Anyway, that’s the news from Texas. Dog bites kid. Pass the turkey please.

GREG MOSES is editor of the Texas Civil Rights Review and author of Revolution of Conscience: Martin Luther King, Jr. and the Philosophy of Nonviolence. His chapter on civil rights under Clinton and Bush appears in Dime’s Worth of Difference, edited by Alexander Cockburn and Jeffrey St. Clair. He can be reached at: gmosesx@prodigy.net

 

 

Greg Moses writes about peace and Texas, but not always at the same time. He is author of Revolution of Conscience: Martin Luther King Jr. and the Philosophy of Nonviolence. As editor of the Texas Civil Rights Review he has written about racism faced by Black agriculturalists in Texas. He can be reached at gmosesx@gmail.com

More articles by:

CounterPunch Magazine

minimag-edit

bernie-the-sandernistas-cover-344x550

zen economics

Weekend Edition
December 02, 2016
Friday - Sunday
John Pilger
The Coming War on China
Jeffrey St. Clair
Roaming Charges: The CIA’s Plots to Kill Castro
Paul Street
The Iron Heel at Home: Force Matters
Pam Martens - Russ Martens
Timberg’s Tale: Washington Post Reporter Spreads Blacklist of Independent Journalist Sites
Andrew Levine
Must We Now Rethink the Hillary Question? Absolutely, Not
Joshua Frank
CounterPunch as Russian Propagandists: the Washington Post’s Shallow Smear
David Rosen
The Return of HUAC?
Rob Urie
Race and Class in Trump’s America
Patrick Cockburn
Why Everything You’ve Read About Syria and Iraq Could be Wrong
Caroline Hurley
Anatomy of a Nationalist
Ayesha Khan
A Muslim Woman’s Reflections on Trump’s Misogyny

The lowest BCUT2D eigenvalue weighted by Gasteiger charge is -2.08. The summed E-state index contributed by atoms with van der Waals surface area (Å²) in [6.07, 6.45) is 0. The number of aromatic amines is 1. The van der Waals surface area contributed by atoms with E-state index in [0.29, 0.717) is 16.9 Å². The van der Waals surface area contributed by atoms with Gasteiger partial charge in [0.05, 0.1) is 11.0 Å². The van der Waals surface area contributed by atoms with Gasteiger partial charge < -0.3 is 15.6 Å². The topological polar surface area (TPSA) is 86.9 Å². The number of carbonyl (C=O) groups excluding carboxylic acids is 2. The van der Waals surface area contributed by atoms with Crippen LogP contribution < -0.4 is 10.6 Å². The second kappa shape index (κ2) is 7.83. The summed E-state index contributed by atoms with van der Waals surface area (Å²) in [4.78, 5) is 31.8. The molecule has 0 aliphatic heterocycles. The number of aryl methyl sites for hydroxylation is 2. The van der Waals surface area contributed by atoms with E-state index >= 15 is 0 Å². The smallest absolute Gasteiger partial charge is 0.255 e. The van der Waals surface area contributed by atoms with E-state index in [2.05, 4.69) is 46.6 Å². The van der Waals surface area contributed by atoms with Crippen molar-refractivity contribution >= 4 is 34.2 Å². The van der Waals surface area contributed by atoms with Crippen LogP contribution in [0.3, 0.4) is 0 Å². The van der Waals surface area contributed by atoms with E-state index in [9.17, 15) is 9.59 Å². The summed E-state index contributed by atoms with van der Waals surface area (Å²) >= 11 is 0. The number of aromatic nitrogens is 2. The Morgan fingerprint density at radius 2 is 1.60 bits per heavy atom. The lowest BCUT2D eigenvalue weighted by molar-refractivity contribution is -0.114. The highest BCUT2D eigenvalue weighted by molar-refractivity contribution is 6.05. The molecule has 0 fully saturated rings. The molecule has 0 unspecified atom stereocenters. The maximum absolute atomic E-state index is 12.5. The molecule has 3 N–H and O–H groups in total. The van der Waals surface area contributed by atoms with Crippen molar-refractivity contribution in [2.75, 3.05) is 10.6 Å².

Michael Hudson – Steve Keen
Rebel Economists on the Historical Path to a Global Recovery
Russell Mokhiber
Sanders Single Payer and Death by Democrat
Roger Harris
The Triumph of Trump and the Specter of Fascism
Steve Horn
Donald Trump’s Swamp: Meet Ten Potential Energy and Climate Cabinet Picks and the Pickers
Louis Proyect
Deepening Contradictions: Identity Politics and Steelworkers
Ralph Nader
Trump and His Betraying Makeover
Stephen Kimber
The Media’s Abysmal Coverage of Castro’s Death
Dan Bacher
WSPA: The West’s Most Powerful Corporate Lobbying Group
Nile Bowie
Will Trump backpedal on the Trans-Pacific Partnership?
Ron Ridenour
Fidel’s Death Brings Forth Great and Sad Memories
Missy Comley Beattie
By Invitation Only
Fred Gardner
Sword of Damocles: Pot Partisans Fear Trump’s DOJ
Renee Parsons
Obama and Propornot
Dean Baker
Cash and Carrier: Trump and Pence Put on a Show
Jack Rasmus
Taming Trump: From Faux Left to Faux Right Populism
Ron Jacobs
Selling Racism—A Lesson From Pretoria
Julian Vigo
The Hijos of Buenos Aires:  When Identity is Political
Subcomandante Insurgente Galeano
By Way of Prologue: On How We Arrived at the Watchtower and What We Saw from There
Dave Lindorff
Is Trump’s Idea To Fix the ‘Rigged System’ by Appointing Crooks Who’ve Played It?
Aidan O'Brien
Fidel and Spain: A Tale of Right and Wrong
Carol Dansereau
Stop Groveling! How to Thwart Trump and Save the World
Kim Nicolini
Moonlight, The Movie
Evan Jones
Behind GE’s Takeover of Alstom Energy
James A Haught
White Evangelicals are Fading, Powerful, Baffling
Barbara Moroncini
Protests and Their Others
Joseph Natoli
The Winds at Their Backs
Cesar Chelala
Poverty is Not Only an Ignored Word
David Swanson
75 Years of Pearl Harbor Lies
Alex Jensen
The Great Deceleration
Nyla Ali Khan
When Faith is the Legacy of One’s Upbringing
Gilbert Mercier
Trump Win: Paradigm Shift or Status Quo?
Stephen Martin
From ‘Too Big to Fail’ to ‘Too Big to Lie’: the End Game of Corporatist Globalization.
Charles R. Larson
Review: Emma Jane Kirby’s “The Optician of Lampedusa”
David Yearsley
Haydn Seek With Hsu
FacebookTwitterGoogle+RedditEmail